An extremist, anti-American agenda tainted History and Commemoration: The Legacies of the Pacific War,” a workshop for community college professors sponsored by the National Endowment for the Humanities, complains Penelope Blake, a humanities professor at Rock Valley College in Illinois. The workshop was held at the University of Hawaii’s East-West Center in July.
Blake sent Power Line a Sept. 12 letter she wrote to Illinois Rep. Donald Manzullo, her congressman, asking him to vote against funding for future workshops until the NEH explains the violation of its objective to foster “a mutual respect for the diverse beliefs and values of all persons and groups.”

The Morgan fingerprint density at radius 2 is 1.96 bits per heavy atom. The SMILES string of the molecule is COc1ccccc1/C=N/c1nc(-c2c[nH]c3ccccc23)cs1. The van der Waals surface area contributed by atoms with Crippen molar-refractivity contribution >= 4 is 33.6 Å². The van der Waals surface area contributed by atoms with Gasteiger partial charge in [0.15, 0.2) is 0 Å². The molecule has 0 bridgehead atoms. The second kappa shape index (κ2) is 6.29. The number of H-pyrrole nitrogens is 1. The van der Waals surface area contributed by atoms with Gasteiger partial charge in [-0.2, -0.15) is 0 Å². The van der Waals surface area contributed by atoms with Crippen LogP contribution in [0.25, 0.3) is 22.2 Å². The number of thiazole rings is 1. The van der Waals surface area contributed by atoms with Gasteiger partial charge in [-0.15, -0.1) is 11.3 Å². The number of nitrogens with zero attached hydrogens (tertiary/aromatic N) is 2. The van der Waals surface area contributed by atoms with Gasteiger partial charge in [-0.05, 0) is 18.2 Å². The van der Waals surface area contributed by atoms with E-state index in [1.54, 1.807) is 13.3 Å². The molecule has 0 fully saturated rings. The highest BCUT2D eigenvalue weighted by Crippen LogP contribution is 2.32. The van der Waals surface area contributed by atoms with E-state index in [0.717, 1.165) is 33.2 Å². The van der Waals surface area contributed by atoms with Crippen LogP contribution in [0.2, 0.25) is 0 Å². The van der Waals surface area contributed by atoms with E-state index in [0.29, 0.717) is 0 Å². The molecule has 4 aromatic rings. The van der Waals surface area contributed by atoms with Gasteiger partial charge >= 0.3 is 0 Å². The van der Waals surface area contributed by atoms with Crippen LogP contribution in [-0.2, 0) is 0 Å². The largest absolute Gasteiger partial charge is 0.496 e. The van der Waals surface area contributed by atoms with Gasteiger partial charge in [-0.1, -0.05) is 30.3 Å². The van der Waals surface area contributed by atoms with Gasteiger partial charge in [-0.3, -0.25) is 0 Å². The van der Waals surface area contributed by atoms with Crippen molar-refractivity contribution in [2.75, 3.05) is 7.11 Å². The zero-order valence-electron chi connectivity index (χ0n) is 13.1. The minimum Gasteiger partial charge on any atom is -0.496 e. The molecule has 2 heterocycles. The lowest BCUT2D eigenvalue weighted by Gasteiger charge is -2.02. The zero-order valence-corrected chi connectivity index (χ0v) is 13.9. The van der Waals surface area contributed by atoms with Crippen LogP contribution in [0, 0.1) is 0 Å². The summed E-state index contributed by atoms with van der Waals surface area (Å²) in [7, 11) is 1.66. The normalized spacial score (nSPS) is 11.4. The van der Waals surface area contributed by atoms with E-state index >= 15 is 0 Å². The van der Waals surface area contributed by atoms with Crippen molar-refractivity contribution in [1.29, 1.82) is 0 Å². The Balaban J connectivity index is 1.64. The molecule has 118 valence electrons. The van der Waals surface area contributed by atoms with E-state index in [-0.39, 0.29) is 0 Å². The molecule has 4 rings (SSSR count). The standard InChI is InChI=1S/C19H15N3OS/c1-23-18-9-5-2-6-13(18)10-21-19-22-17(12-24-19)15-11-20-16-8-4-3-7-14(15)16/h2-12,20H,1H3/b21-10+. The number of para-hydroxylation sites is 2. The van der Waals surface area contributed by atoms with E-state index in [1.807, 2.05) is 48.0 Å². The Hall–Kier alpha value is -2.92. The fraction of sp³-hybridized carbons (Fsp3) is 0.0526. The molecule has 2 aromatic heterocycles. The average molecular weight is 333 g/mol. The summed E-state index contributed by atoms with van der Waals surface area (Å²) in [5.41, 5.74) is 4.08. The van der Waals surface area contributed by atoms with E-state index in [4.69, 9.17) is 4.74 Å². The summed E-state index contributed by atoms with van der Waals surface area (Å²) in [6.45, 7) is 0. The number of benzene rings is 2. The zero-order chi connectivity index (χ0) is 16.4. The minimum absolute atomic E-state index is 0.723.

In my thirty years as a professor in upper education, I have never witnessed nor participated in a more extremist, agenda-driven, revisionist conference, nearly devoid of rhetorical balance and historical context for the arguments presented.
Among other things, presenters want Japan to be seen as a victim of U.S. imperialism forced to attack Pearl Harbor. War memorials like the Arizona Memorial should be recast as “peace memorials,” with care taken not to offend visitors from Japan. They see veterans as old fogies with suspect memories who are going to die soon anyhow, letting the academics determine what really happened.